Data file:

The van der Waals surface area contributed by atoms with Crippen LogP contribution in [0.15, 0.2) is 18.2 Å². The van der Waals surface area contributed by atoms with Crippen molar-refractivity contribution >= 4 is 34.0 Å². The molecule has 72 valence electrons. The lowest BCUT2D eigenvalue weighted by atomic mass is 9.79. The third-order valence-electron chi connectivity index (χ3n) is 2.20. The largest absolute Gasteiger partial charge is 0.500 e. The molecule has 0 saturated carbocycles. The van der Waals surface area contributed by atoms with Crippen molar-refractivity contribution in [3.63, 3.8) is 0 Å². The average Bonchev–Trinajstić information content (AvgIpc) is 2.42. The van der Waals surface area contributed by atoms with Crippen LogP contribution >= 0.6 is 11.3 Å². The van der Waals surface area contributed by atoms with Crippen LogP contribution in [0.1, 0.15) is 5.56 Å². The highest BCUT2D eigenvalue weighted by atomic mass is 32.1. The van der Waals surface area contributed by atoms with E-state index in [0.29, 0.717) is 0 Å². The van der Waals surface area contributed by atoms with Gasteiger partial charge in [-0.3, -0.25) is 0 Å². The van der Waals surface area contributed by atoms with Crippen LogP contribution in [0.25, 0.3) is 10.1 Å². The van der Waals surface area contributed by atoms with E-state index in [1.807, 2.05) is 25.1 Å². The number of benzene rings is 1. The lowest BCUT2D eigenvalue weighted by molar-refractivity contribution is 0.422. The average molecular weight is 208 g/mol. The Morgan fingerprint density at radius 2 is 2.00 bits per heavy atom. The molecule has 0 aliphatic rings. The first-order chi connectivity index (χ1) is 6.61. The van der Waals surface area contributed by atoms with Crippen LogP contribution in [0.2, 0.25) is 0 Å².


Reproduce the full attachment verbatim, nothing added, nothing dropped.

The van der Waals surface area contributed by atoms with Crippen LogP contribution in [0.15, 0.2) is 18.2 Å². The van der Waals surface area contributed by atoms with Crippen molar-refractivity contribution >= 4 is 34.0 Å². The molecule has 72 valence electrons. The lowest BCUT2D eigenvalue weighted by atomic mass is 9.79. The third-order valence-electron chi connectivity index (χ3n) is 2.20. The largest absolute Gasteiger partial charge is 0.500 e. The molecule has 0 saturated carbocycles. The van der Waals surface area contributed by atoms with Crippen molar-refractivity contribution in [3.63, 3.8) is 0 Å². The average Bonchev–Trinajstić information content (AvgIpc) is 2.42. The van der Waals surface area contributed by atoms with Crippen LogP contribution >= 0.6 is 11.3 Å². The van der Waals surface area contributed by atoms with Crippen LogP contribution in [0.1, 0.15) is 5.56 Å². The highest BCUT2D eigenvalue weighted by atomic mass is 32.1. The van der Waals surface area contributed by atoms with E-state index in [0.29, 0.717) is 0 Å². The van der Waals surface area contributed by atoms with Gasteiger partial charge in [-0.3, -0.25) is 0 Å². The van der Waals surface area contributed by atoms with Crippen LogP contribution in [0.25, 0.3) is 10.1 Å². The van der Waals surface area contributed by atoms with E-state index in [1.807, 2.05) is 25.1 Å². The number of benzene rings is 1. The lowest BCUT2D eigenvalue weighted by molar-refractivity contribution is 0.422. The average molecular weight is 208 g/mol. The Morgan fingerprint density at radius 2 is 2.00 bits per heavy atom. The molecule has 0 aliphatic rings. The first-order chi connectivity index (χ1) is 6.61. The van der Waals surface area contributed by atoms with Crippen LogP contribution in [0.2, 0.25) is 0 Å².